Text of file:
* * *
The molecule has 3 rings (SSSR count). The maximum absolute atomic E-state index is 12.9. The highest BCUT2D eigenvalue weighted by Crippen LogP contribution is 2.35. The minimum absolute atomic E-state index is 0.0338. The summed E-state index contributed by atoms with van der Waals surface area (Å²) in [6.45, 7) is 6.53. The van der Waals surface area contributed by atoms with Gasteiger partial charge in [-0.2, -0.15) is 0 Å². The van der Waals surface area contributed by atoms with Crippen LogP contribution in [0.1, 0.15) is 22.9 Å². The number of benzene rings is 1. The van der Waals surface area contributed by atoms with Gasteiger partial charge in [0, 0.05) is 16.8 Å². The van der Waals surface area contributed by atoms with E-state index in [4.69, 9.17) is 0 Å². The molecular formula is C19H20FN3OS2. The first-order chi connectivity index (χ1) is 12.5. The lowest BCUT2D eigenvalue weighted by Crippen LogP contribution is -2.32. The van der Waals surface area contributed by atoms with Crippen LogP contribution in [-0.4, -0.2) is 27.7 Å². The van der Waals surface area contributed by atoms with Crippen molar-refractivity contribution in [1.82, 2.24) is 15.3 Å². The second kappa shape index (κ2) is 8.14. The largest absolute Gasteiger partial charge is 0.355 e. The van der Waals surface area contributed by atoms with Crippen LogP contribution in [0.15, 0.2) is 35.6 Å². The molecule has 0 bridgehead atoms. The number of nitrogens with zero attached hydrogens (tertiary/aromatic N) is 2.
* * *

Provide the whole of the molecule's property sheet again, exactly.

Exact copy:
The molecule has 3 rings (SSSR count). The maximum absolute atomic E-state index is 12.9. The highest BCUT2D eigenvalue weighted by Crippen LogP contribution is 2.35. The minimum absolute atomic E-state index is 0.0338. The summed E-state index contributed by atoms with van der Waals surface area (Å²) in [6.45, 7) is 6.53. The van der Waals surface area contributed by atoms with Gasteiger partial charge in [-0.2, -0.15) is 0 Å². The van der Waals surface area contributed by atoms with Crippen LogP contribution in [0.1, 0.15) is 22.9 Å². The number of benzene rings is 1. The van der Waals surface area contributed by atoms with Gasteiger partial charge in [0, 0.05) is 16.8 Å². The van der Waals surface area contributed by atoms with E-state index in [4.69, 9.17) is 0 Å². The molecular formula is C19H20FN3OS2. The first-order chi connectivity index (χ1) is 12.5. The lowest BCUT2D eigenvalue weighted by Crippen LogP contribution is -2.32. The van der Waals surface area contributed by atoms with Crippen LogP contribution in [-0.4, -0.2) is 27.7 Å². The van der Waals surface area contributed by atoms with Crippen molar-refractivity contribution in [1.82, 2.24) is 15.3 Å². The second kappa shape index (κ2) is 8.14. The largest absolute Gasteiger partial charge is 0.355 e. The van der Waals surface area contributed by atoms with Crippen LogP contribution in [0.15, 0.2) is 35.6 Å². The molecule has 0 bridgehead atoms. The number of nitrogens with zero attached hydrogens (tertiary/aromatic N) is 2.